The ISS is about to become the coldest place in the known Universe

Credit: NASA

For those of us who are cursing a groundhog for the latest patch of white stuff on the ground and the cold temperatures that have kept us indoors for weeks on end, we need to stop complaining: things are about to get much, much colder on the International Space Station. The ISS will be receiving new equipment to create a lab that will be colder than any other place, and not just any other place on Earth, or in space, but in the whole known Universe.

The Cold Atom Lab, due to arrive at the ISS in 2016, will be an environment that can be kept stable at something very, very close to absolute zero. When things get that cold, weird stuff starts to happen, stuff that follows quantum rules, as opposed to the rules of classical physics. However, as we’ve never experienced anything that cold before, anything could happen, which is what NASA is counting on. The idea is to study Bose-Einstein condensates, which is what you get when a gas gets cooled down to such low temperatures that it enters a quantum state and behaves sort of like one giant atom, making quantum effects visible on a macroscopic scale in the process. However, since this will be a first for this type of experiment, who knows what else we’ll discover in the process?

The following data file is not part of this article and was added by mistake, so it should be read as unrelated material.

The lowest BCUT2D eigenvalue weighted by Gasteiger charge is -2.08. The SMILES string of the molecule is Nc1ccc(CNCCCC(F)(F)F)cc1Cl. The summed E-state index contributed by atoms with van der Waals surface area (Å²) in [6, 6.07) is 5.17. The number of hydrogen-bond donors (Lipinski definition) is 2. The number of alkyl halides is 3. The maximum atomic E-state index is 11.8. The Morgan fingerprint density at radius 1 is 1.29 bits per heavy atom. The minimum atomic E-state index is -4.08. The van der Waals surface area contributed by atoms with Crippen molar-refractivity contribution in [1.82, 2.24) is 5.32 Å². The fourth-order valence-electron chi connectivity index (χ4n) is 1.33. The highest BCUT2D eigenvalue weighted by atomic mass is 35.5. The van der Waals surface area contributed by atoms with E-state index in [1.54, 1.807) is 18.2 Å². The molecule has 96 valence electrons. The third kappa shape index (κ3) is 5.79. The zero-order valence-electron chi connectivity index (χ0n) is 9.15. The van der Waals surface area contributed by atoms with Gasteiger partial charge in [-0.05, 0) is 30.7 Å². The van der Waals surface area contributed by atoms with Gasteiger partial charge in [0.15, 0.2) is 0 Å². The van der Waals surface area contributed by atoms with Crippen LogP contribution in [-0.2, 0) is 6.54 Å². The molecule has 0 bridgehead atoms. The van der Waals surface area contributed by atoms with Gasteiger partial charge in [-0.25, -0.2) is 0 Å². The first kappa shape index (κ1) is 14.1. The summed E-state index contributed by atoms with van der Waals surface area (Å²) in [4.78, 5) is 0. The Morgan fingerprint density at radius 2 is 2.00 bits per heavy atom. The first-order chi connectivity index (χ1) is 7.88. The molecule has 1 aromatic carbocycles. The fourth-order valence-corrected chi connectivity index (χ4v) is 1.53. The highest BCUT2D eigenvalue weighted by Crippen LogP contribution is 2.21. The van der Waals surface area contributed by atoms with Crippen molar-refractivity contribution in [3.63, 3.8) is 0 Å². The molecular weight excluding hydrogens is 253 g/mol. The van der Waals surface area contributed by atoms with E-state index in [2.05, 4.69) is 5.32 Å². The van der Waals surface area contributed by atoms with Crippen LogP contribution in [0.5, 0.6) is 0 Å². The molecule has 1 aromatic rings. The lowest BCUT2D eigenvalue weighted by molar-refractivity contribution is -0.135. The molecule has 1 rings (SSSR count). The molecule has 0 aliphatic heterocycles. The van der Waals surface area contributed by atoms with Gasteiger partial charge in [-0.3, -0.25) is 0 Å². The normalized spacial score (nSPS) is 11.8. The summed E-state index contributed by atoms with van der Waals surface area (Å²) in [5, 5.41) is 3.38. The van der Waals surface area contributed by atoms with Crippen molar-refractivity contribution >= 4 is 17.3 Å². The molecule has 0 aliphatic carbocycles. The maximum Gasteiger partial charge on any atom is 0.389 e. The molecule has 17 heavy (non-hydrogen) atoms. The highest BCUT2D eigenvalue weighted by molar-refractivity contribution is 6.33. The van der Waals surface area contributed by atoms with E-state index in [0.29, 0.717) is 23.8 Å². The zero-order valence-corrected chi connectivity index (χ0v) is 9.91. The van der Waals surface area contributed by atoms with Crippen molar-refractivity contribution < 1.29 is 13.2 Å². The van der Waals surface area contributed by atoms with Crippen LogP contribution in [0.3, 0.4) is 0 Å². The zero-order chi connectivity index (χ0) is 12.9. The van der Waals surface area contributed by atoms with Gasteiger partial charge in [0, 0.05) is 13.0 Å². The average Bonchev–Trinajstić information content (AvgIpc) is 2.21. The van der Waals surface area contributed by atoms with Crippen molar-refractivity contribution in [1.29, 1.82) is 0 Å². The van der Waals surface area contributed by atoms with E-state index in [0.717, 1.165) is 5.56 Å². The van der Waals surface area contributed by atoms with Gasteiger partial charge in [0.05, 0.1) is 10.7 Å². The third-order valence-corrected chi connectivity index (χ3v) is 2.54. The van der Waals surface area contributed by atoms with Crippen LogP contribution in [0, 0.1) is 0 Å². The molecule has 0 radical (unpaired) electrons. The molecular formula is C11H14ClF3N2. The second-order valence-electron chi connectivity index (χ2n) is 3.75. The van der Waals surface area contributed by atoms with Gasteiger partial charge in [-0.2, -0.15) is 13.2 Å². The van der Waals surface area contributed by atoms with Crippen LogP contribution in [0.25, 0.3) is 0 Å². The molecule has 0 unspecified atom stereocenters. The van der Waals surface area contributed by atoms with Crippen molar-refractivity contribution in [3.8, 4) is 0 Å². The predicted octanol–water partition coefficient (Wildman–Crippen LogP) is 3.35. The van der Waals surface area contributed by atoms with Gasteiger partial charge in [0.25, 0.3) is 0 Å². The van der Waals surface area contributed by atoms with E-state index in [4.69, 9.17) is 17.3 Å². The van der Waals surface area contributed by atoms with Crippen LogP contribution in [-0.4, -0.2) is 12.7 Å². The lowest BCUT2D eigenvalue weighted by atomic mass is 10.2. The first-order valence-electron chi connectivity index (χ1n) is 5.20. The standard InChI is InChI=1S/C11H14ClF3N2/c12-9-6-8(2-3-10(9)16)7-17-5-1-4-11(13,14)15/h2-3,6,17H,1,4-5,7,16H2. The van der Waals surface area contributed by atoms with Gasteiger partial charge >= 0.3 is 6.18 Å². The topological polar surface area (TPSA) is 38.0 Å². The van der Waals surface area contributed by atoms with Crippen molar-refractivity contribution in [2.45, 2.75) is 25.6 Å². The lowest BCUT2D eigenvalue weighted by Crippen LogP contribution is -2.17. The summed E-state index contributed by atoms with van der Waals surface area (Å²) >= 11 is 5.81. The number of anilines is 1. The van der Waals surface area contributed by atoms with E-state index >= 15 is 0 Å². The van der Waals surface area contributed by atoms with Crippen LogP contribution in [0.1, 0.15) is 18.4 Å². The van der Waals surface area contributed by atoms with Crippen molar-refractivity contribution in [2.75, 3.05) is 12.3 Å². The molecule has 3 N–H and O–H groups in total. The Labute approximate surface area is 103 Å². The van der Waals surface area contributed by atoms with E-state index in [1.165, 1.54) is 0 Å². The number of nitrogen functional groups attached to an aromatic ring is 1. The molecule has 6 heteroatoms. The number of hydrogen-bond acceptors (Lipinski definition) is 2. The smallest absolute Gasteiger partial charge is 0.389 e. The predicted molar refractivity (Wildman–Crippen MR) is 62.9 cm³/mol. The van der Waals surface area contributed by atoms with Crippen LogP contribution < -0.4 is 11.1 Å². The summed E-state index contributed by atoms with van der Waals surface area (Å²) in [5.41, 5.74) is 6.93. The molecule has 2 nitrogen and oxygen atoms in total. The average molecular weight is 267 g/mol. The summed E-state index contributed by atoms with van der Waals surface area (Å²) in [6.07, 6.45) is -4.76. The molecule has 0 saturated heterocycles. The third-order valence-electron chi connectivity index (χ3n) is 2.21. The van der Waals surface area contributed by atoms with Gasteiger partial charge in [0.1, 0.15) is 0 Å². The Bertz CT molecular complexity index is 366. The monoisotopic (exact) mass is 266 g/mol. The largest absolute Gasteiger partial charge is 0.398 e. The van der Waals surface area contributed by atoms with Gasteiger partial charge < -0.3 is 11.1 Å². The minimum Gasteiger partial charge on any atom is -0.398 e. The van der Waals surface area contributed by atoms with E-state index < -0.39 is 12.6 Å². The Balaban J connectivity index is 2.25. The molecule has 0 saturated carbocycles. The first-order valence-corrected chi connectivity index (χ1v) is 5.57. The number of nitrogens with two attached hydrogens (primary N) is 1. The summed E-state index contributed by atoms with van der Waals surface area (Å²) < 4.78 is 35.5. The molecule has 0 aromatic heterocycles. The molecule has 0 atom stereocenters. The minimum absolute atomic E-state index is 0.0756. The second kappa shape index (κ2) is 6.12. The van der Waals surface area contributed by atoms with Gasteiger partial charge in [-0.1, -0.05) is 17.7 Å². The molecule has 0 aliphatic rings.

The ISS offers a perfect location for a super cold experiment, due to its low gravity. The experiment involves magnetic traps, which will expand the gas that forms the condensate. On Earth, the magnetic traps would respond to gravity, making it more difficult to cool down (and requiring more power to do so). On the ISS, though, there is no such pull, so getting to those low temperatures is a lot easier. It also doesn't hurt that it's already pretty cold out there in space.

So what does it all mean? Well, it means that for the first time, we might actually see real evidence of quantum physics at work: things we have only theorized about. We might learn a few new things in the process. Whatever we do discover from The Cold Atom lab, it will certainly affect our understanding of what makes our Universe tick.

Via Geek

For the latest tech stories, follow DVICE on Twitter
at @dvice or find us on Facebook